Everyone Needs an Outline, Part I
By Nichole Giles
There I was, typing away at my brilliant children’s mystery story. It had mystery, it had suspense, it had kid protagonists and a priceless pair of shoes. After checking my word count, I started to sweat. Uh oh, getting close to the limit. My fingers danced across the keys, I was almost to the end, I wrote and wrote like mad and then—
AAAAHHHHH! I had lost the threads of the story. So, I did what most of us would do. I shut down and took a break. When I came back to my computer, I checked my email, surfed the web a bit, and looked at a few other documents before opening that story again. Then, I typed a sentence or two, and it hit me again. Spaghetti.
I did this for over a week, that particular story nagging at the back of my mind constantly, like an itch you just can’t quite scratch. But every time I tried to finish it, the threads of the story turned to noodles, and slipped through my fingers.
Meanwhile, I received in the mail a writing book I’ve been waiting for, and started reading. This particular book is called, “Writing for Story,” by Jon Franklin. It is meant for nonfiction writers who want to write dramatic nonfiction stories, but as I discovered, the methods and structure Jon Franklin teaches are also useful in writing fiction.
It is from him that I have borrowed the term “spaghettiing.” And he claims to have borrowed it from a team of 1970’s meteorologists.
It goes something like this: In trying to teach computers to do long-range weather forecasts, the meteorologists “programmed the ‘gas laws’ into a computer, fed in current data, and then told the computer to print out tomorrow’s weather map. It did so, and the map, while not perfect was pretty good…but when it tried to push its predictions further into the future, tiny errors in the input began to accumulate, the computer seemed to get sort of…confused…and something weird began to happen.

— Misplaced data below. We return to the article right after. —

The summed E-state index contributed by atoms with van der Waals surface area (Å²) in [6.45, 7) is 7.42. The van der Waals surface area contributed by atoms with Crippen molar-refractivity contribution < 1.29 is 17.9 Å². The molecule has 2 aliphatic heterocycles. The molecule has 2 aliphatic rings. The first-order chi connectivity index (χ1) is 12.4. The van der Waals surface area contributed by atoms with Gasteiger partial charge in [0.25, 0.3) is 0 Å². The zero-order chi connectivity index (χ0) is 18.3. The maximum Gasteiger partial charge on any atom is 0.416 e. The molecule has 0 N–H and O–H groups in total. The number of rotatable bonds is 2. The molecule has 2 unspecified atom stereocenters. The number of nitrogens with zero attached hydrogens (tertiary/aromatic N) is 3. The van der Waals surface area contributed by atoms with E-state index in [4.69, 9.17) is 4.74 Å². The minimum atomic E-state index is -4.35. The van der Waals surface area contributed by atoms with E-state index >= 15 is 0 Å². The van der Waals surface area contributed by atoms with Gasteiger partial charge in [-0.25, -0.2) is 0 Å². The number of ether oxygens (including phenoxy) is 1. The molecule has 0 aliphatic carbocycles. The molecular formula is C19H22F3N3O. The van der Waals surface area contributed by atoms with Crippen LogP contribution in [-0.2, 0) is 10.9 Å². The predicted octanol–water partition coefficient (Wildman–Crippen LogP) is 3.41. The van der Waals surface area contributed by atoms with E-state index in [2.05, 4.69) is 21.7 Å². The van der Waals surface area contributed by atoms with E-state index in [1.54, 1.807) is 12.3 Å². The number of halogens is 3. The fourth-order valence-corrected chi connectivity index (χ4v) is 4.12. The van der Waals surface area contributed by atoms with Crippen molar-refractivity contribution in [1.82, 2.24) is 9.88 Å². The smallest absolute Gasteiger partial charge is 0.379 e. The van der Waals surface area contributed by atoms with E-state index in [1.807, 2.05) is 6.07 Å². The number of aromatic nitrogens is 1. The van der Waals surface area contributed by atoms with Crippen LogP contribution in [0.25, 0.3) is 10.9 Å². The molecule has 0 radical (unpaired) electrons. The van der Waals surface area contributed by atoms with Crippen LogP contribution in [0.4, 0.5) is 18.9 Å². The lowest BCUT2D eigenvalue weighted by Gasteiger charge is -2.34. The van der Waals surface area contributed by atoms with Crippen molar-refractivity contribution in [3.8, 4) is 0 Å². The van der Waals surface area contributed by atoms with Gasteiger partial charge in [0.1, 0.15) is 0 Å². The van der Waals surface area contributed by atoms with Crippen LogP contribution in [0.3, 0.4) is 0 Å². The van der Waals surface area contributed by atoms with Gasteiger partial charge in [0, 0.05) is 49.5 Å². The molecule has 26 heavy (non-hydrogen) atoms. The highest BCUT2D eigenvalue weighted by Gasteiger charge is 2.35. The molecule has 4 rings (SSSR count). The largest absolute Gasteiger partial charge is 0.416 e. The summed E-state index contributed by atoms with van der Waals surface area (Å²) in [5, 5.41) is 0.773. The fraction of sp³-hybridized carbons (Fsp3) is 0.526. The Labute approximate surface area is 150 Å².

“Slowly the high and low pressure systems, which normally look like fat blobs on the weather map, began to narrow and curl around on themselves, faster and faster, multiplying insanely, until the next week’s weather map looked like a plate of spaghetti.” The meteorologists gave the phenomenon a name: “spaghettiing.”
The point Franklin makes in explaining the above passage is that “writing also involves the processing and integration of large masses of individually trivial bits of data. If you begin writing a story, and don’t know exactly where you’re going, any little mistake you make, or any small omissions you miss, take on added significance as you proceed. Eventually, you start losing the threads, and spaghettiing becomes inevitable.”
Now, according to Jon Franklin, the solution to spaghettiing is a simple outline. The outline he suggests is what he calls a three-word outline, and it is essentially the backbone of your story.
I tested his theory with my most recent fiction story, and was pleased with the simplicity of the idea and the ease with which my story came together. But that’s another blog.
The bottom line is, I threw my original story away, made an outline for another story, and wrote the rough draft all in one day. It’s amazing what you can do when you take control of your noodle.
To be continued…